So, I barely knew the living Hugh Nibley. But his words and works continue to nourish me. I can’t count how many times I’ve read Approaching Zion, and still find myself challenged by its message. I could only wish I were as dedicated to gospel scholarship–and the gospel–as Hugh Nibley was. When I’m wrestling with a scripture, or attending the temple, he’s never far from my thoughts.

    While fiddling around here and on the wiki, I know I’m just splashing in the shallow end of a deep pool that Hugh loved with all his heart. It’s pretty audacious to think that I’d even consider splashing around in that sacred pool of living water. But if I can’t dive as deeply, or move as gracefully, I can at least love it as he did, with all my heart.

  6. J. Madson said

    Some of my fondest memories are seeing Nibley in the Ancient Studies room at BYU working on One Eternal Round. He even showed up for a few of our Egyptology classes, very small class that met in the ancient studies room, and I was amazed at how easily he translated.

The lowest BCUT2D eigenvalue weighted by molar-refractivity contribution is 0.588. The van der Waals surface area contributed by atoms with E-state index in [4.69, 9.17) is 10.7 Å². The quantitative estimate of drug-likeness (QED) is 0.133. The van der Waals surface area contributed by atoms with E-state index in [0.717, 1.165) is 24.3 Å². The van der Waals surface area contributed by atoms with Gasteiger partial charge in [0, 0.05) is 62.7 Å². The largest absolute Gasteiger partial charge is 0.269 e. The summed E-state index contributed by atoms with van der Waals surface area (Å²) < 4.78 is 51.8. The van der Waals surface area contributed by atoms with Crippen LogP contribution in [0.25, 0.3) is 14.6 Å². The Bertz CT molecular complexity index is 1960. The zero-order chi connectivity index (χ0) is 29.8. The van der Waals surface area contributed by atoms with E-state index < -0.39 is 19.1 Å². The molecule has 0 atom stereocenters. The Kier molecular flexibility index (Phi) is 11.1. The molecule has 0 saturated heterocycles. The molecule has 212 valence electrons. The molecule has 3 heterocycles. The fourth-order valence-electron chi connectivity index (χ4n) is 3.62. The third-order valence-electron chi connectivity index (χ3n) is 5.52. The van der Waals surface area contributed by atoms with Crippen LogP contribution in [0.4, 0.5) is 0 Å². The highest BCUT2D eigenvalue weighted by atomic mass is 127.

His writings truly changed my own life and opened up a new world to me intellectually, politically, and religiously.

  7. kirkcaudle said

    Rob, I didn’t know you were from Portland, that is where I am from.

    Like many here, Hugh Nibley is one of the biggest reasons I study what I study. He has influenced me more then any other thinker. I started watching his Book of Mormon lectures (all of them) and went from there.

    I never met him, but he is one of the first people I hope meet in the next life. I can honestly say I am envious of those of you who have had the opportunity to sit and listen and/or talk with him face to face.

    I am continually amazed that his name is not better known in religious circles. I am yet to have a professor that has heard of him. Although, I have recommended him to almost of them! His work is truly underappreciated by non-LDS scholars and, dare I say, most LDS members.

    For my money he is one of the greatest minds of the 20th century.